What happens when you pair the smartest weather scientists in the world with the largest wind power data set known to man? NextEra Energy (NYSE: NEE ) and the National Oceanic Atmospheric Administration, or NOAA, are about to find out. Keep reading for the latest, and find out whether the answer to our energy demand is blowing in the wind.
NOAA announced Wednesday that it has entered into data sharing agreements with NextEra Energy Resources and Iberdrola Renewables, the two largest wind power generators in the United States.
These newest data sources will join NOAA's growing database, already supported with information from Xcel Energy (NYSE: XEL ) for the last year.
"We appreciate this opportunity to work with industry and are eager to start similar data sharing agreements with other industry partners," said Kathryn D. Sullivan, Ph.D., assistant secretary of commerce for environmental observation and prediction and NOAA deputy administrator. "Everyone who uses weather information will benefit from these additional data."
For NextEra, the decision to facilitate more accurate information was easy. "NextEra Energy recognizes that a better NOAA weather forecast will ultimately improve our operational decisions and our bottom line," said Mark Ahlstrom, CEO for a NextEra wind subsidiary. "Sharing data with NOAA makes sense because it helps NOAA deliver better forecasts for use by our company and the general public."
Who's winning with wind?
The American Wind Energy Association estimates the U.S.'s total current wind power capacity at 51,6300 MW. NextEra owns and operates around 8,600 MW, solidifying its position as the largest renewable energy generator in the United States.
NextEra's not alone. Besides private Iberdrola, other utilities and investors are looking to wind as the most cost-effective and viable renewable energy for the United States.
Both Duke Energy (NYSE: DUK ) and Exelon (NYSE: EXC ) have made significant strides in the past five years to diversify their energy portfolios. Duke currently generates over 1,000 MW of wind power from 11 farms, and has plans for 600 MW more by the end of 2013.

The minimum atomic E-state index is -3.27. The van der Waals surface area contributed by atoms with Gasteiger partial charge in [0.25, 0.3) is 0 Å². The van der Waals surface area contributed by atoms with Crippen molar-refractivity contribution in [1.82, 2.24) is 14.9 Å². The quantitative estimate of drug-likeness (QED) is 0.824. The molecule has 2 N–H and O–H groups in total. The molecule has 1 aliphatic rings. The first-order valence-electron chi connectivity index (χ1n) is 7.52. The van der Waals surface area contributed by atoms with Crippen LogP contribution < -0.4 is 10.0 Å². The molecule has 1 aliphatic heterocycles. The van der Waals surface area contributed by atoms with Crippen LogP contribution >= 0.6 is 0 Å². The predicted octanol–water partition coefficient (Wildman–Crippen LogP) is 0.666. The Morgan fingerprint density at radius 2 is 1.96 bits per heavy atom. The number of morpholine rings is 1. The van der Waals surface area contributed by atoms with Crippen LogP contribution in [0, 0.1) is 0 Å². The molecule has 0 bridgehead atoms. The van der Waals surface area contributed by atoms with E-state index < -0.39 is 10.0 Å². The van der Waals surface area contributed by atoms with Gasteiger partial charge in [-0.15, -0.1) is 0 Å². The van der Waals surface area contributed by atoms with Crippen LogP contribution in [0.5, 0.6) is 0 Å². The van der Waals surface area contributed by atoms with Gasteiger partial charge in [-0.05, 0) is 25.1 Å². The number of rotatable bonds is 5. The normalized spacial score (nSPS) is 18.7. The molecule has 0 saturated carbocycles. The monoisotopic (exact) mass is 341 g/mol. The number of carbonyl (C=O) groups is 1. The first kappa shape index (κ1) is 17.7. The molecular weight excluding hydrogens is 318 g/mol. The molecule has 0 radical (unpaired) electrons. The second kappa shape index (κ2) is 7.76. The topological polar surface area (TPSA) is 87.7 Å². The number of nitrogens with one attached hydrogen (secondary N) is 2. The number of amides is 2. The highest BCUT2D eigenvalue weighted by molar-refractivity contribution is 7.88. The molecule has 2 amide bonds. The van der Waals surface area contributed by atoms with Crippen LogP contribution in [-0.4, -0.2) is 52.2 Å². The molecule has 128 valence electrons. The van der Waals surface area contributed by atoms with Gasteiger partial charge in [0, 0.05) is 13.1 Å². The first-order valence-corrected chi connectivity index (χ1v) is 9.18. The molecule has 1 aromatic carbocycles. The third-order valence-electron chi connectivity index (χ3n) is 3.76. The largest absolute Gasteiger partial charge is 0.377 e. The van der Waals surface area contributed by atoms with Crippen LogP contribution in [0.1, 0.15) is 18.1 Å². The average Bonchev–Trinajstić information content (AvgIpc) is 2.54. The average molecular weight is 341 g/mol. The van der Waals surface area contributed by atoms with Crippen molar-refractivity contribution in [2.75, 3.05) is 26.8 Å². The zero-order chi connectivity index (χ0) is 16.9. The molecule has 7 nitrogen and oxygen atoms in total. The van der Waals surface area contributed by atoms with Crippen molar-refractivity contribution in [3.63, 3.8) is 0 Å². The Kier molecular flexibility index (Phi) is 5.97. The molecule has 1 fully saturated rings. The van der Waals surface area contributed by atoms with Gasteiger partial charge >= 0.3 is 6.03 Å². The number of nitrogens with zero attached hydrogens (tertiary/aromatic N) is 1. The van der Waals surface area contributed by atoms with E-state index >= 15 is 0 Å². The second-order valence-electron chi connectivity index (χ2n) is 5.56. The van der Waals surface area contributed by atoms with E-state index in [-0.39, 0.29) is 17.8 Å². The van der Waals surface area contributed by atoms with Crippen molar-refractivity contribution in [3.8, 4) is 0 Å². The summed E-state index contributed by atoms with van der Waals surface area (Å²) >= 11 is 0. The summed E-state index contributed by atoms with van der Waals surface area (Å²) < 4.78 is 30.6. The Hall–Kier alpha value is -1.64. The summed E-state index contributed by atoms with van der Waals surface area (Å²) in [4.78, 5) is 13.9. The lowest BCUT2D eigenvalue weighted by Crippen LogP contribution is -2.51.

Exelon operates 39 wind projects capable of generating 922 MW, and its "Exelon 2020: A Low-Carbon Roadmap" goal plans to eliminate the equivalent of the company's 2001 carbon emissions by 2020.
General Electric (NYSE: GE ) offers an interesting wind work-around, as it produces much of the wind technology and turbines used by utilities. Its newest WindBOOST control software can increase a turbine's output by over 6%, pushing per-turbine productivity from 1.5 MW to 1.6 MW.
Even Warren Buffett's Berkshire Hathaway (NYSE: BRK-B ) (NYSE: BRK-A ) is getting in on the action. The holding company acquired two wind farms in September, bringing unprecedented legitimacy to the world of wind investing.
Wind's windy city ally
With President Obama remaining in office, with his energy agenda firmly set on diversifying our domestic energy production, NOAA's and NextEra's collaboration could be the start of a renewable renaissance.
The Obama Administration's "Blueprint for a Secure Energy Future" has set a goal for 80% of our electricity to originate from clean energy sources by 2035, and the government's production tax credits may go a long way to bolstering utilities' wind use.
Look into my crystal ball...
NOAA's and NextEra's collaboration is a start, and the President's clean energy R&D and innovation hubs will further boost wind power's overall clout.
Make no mistake, wind power is still in its infancy. When innovators NextEra and General Electric jumped on the wind train, investors started to take wind seriously. But when big-time stalwarts like Duke, Exelon, and Berkshire Hathaway demanded their piece of the pie, traditional analysts began to wonder if there really was wealth in windmills.
This newest collaboration is just one of a series of initiatives that will help to establish wind's place as a legitimate energy source. Data may ultimately prove the lack of viability in certain areas where wind power is currently being generated, but it will just as likely bolster evidence for where wind works best.
The energy world is not the inflation-proof, slow-moving behemoth it was 20 years ago, and investors would be wise to consider the opportunities blowing their way.
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